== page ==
Sep 28 2020 0
The followings are the most important news to the financial market today.
Trump’s small tax
President Donald Trump paid only $750 in income taxes in both 2016 and 2017, according to a report in the New York Times that lost millions of dollars from his golf courses and hundreds of millions in debt. will be due in the next few years. The US president did not pay income tax for 10 out of 15 years before being elected, as he made large losses enough to make up for any money he made, according to analysis by the New York Times.
These reports show that many of Trump's businesses are in trouble, with more money pouring into the companies than he makes. The report also said Mr Trump made $73 million overseas, despite pledging that he wouldn't pursue new overseas deals as president. However, Mr. Trump countered in a news conference on Sunday that the reports were "totally fake news".
The TikTok deal
TikTok's Chinese owner has asked a federal judge to prevent Mr. Trump from enforcing a ban on removing viral video sharing networks from US app stores today. ByteDance filed Wednesday to temporarily block the ban even as it continued to pursue the Trump administration's approval to sell its US operations to Oracle and Walmart. Both TikTok and WeChat are labeled by the Trump administration as "national security threats", which are seeking to stop using them in the US - or, in TikTok's case, forcibly sold to US companies. - because the apps could give the Chinese government access to the personal data of millions of Americans.
Market on Monday
Money markets start the new week with quiet moves and Asian equities will of course increase modestly as investors weigh the signs of further recovery in China against more viral outbreaks in China. some parts of the world. The dollar was stable against most G-10 currencies at the beginning of Monday. S&P 500 Index futures started the new week with a boost. The S&P 500 rallied Friday, as stock index futures in Japan and Australia both went up. Global equities are experiencing their first month of losses since March, amid signs that the pace of economic recovery will slow with the rise of the coronavirus infections globally and the stagnation in government aid. Last week's data showed that August profits for Chinese industrial firms rose for the fourth consecutive month.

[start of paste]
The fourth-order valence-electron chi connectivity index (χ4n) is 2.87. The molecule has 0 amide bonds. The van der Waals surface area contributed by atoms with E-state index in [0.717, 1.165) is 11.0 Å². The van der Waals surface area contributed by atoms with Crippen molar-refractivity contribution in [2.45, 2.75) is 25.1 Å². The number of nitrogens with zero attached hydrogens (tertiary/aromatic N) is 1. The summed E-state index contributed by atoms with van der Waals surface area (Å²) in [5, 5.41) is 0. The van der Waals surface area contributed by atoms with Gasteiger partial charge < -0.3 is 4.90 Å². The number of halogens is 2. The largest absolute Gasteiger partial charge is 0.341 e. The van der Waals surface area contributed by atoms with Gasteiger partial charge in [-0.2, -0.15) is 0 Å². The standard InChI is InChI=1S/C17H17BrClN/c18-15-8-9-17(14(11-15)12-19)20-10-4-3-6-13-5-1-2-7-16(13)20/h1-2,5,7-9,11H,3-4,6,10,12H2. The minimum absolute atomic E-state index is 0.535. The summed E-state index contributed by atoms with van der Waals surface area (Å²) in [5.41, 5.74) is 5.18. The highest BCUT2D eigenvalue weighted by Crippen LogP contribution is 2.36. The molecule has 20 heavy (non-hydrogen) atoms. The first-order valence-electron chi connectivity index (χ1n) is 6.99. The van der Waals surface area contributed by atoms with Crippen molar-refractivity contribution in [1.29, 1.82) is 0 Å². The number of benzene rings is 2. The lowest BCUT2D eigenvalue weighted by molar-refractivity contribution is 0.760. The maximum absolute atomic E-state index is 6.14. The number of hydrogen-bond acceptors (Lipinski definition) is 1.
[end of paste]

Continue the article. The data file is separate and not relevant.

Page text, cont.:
Emerging markets are moving toward the end of the third quarter with more reasons to be cautious than optimistic. Developing country stocks, currencies and bonds had their worst five-day week from Monday to Friday since the corona pandemic rocked global markets in March. The implied volatility between emerging-market currencies and their G-7 peers hit their biggest since June amid concerns about the new measures and delays to more US fiscal stimulus measures. Manufacturing reports from China, India, Brazil and South Africa being released this week are likely to be less decisive for investors than global sentiment on high-risk assets, and investors are preparing for higher price volatility around the November US election.
Trading in Asia
After the Covid-19 epidemic lowered the curtain on the transaction segment in the first half of the year, an unexpected bright spot appeared in the third quarter: Asia. At $390 billion, trading activity in Asia Pacific in the third quarter reached a record high, according to data compiled by Bloomberg. Trading volume involving Asian companies this year has increased by almost 11% from a year earlier, while transactions in Europe and the Americas have declined. The coronavirus remains a lofty obstacle and geopolitical tensions between the US and China have made some transactions harder, if not impossible. However, traders are barely able to sit still.